Eriksson gets the answers to tactical puzzle
MANCHESTER, England, Jun 4: Coach Sven-Goran Eriksson could ask for little more from England than their 6-0 rout of Jamaica as they prepare to start the World Cup without Wayne Rooney.
Their often-criticised striker Peter Crouch got a hat-trick, Michael Owen scored his first goal of the year and the midfield tandem of Steven Gerrard and Frank Lampard looked impressive.
The only blot on the copybook was Crouch's lackadaisical penalty miss in the closing minutes at Old Trafford.
Eriksson was infuriated that a chance to simulate the deadly serious task of spot-kicks -- which have caused England such agony in past tournaments -- had been treated as a joke.
However, his hat-trick and Rooney's broken foot meant Eriksson had little choice but to confirm Crouch as Owen's partner in Saturday's Group B opener against Paraguay.
It will mark an extraordinary transformation for a player who failed to score in his first four months with Liverpool last season, was booed by England fans against Poland last October and is the butt of jokes for his spindly 6ft 7in frame.
But Crouch has now scored five goals in his last three full internationals and a somewhat ridiculous 'robot dance' goal celebration has sudddenly endeared him to the English public.
The fact that all three of his goals yesterday came from his out-sized feet and not from his head will also answer some critics of his footballing ability.
It was also an important game for Owen, whose fitness for the finals had been a cause of concern given his lengthy recovery from breaking a bone in his foot in December.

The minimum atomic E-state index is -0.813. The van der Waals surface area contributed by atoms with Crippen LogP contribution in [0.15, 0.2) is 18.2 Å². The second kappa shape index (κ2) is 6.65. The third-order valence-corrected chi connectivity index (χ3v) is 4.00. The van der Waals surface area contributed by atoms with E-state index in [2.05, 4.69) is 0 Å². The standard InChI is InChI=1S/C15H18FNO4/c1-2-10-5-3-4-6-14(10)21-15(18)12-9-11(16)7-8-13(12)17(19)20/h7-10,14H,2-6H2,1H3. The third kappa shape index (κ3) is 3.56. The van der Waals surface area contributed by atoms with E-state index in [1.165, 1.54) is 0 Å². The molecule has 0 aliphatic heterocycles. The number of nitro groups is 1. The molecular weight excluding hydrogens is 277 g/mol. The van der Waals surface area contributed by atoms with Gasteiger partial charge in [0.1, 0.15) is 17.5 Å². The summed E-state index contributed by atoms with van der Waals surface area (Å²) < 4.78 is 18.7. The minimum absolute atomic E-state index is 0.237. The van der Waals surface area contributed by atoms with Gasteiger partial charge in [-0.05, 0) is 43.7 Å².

He had played only an hour of a 2-1 defeat by Belarus on May 25 in a 'B' international and just 65 minutes of Tuesday's 3-1 friendly win over Hungary.
''I was pleased with his performance, he played much better than Tuesday,'' Eriksson said. ''His was one of the biggest answers from the game and he did 90 minutes which was very good.'' With Rooney waiting for a scan on Wednesday to discover if he can play any part in the finals, Owen's 36th goal in 77 England appearances was a welcome reminder of a proven track record.
In midfield, Lampard and Gerrard looked more settled than in previous performances and gave Eriksson an opportunity to round on his critics of the pairing.
''People still have doubts that Gerrard and Lampard can play together, but for me it is absolutely incredible that anyone can discuss that,'' he said. ''They were playing extremely well together.'' Yesterday's drubbing of a side chosen for their similarity to future Group B rivals Trinidad&Tobago also suggested England are happier with a conventional 4-4-2 formation.
The Hungary game, in which Gerrard played as a second striker behind Owen and defender Jamie Carragher was pushed up into a midfield holding role, sparked questions over England's tactics so close to the finals.
Though the more defensive system may reappear in England's final group game against Eriksson's native Sweden, Owen and Crouch will board tomorrow's plane knowing they will lead the goal hunt in Germany.